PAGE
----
BACK IN THE SADDLE
Hi everyone, I’m Stacey. I’m very excited to be here at LASR and look forward to a great week!
At the beginning of July I got back in the saddle both literally and figuratively. We have a 6 year old gelding named Bullet who hasn’t been broke to ride yet. Now, we’ve had him since he was 6 months old, so the fault is all mine, but the last time I broke a horse was when I was 14 and fearless. Kaleb, my baby, is now 24 years old and I know how much it will hurt if/when I hit the ground. It doesn’t help that Bullet is taller than Kaleb, either.
Add a saddle, and it’s a good 8 inches farther to fall. (did I mention I prefer riding bareback?)
On the figurative side, I took a break from writing in January until the end of June. I was filling in full time for some people at work, 10 hr days, when my normal hours are 2/10 hr days/wk. I knew I’d be exhausted by the end of the day, I’d have kids begging for attention, and how fair would it be to them if I went straight to the computer after dinner? (Major kudos to anyone who can work full time, write, and still keep their family happy.) Then I was laid off at the end of June, and it was time to write my next book.
Back to the horse. Well, I did it. With my husband (thank God for his muscles) holding Bullet (aptly named by our son, I must say) I pulled myself into the saddle. Good news is, I managed to only get bucked off once--into the manure pile. I know, sounds gross--but it's old manure that's been weathered for awhile and was dry and the best part (yes, there's a positive to this) is that it was a soft landing! LOL I got back on, thought I was going off again, but my dh held on tight and we got Bullet back under control, took a slow walk around the corral, dismounted, mounted, dismounted a few times, and called it a successful enough morning.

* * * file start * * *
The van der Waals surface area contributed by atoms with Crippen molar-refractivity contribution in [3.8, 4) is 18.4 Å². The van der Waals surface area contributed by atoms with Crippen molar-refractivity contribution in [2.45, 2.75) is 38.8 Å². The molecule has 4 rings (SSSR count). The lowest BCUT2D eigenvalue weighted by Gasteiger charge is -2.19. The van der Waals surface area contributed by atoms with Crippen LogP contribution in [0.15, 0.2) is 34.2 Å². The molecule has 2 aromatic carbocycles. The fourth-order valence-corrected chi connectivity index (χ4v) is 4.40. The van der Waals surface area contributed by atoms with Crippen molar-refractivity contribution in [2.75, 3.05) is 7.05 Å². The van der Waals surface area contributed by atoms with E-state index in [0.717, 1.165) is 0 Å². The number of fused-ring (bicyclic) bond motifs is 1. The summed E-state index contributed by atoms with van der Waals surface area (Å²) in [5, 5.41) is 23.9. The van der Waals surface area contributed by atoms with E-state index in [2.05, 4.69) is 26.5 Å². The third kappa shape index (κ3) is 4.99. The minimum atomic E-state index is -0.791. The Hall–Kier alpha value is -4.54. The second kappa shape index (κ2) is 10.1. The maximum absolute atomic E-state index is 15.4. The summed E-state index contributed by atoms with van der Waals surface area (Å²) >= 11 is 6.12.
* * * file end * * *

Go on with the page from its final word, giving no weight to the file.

Writing wise? I’m 75 pages into my new book and loving it!
Let’s take a look at how writing is like riding a horse. If you get bucked off (i.e.. a rejection, bad review, bad critique) you MUST GET BACK ON. For your own peace of mind, and, you cannot let the horse’s memory of the session end with him bucking you off, or that’s the first thing he’ll try to do at the beginning of the next session. In his mind, it’s “Get her off and I’m done.” Same for writing, if you don’t pick yourself off, dust off your bruises—and there will be bruises along the way—you won’t get back on again, and you’re done.
It’s your dream; you deserve it (to quote the great Sherrilyn Kenyon there). If you’re reading this and say, “Sounds good, but I’m not a writer.", well, guess, what? It works for anything. Insert your dream HERE. Be stubborn and vow to persevere. If you persist and don’t give up, eventually you’ll be walking, then trotting, then galloping around the corral. I’m still walking on the horse, but writing wise, I’ve worked up to a gallop.
To be entered into the regular and bonus give-a-ways this week, tell me what dream you’re working toward, or one you’ve achieved.
Thanks so much for stopping by!
Stacey Joy Netzel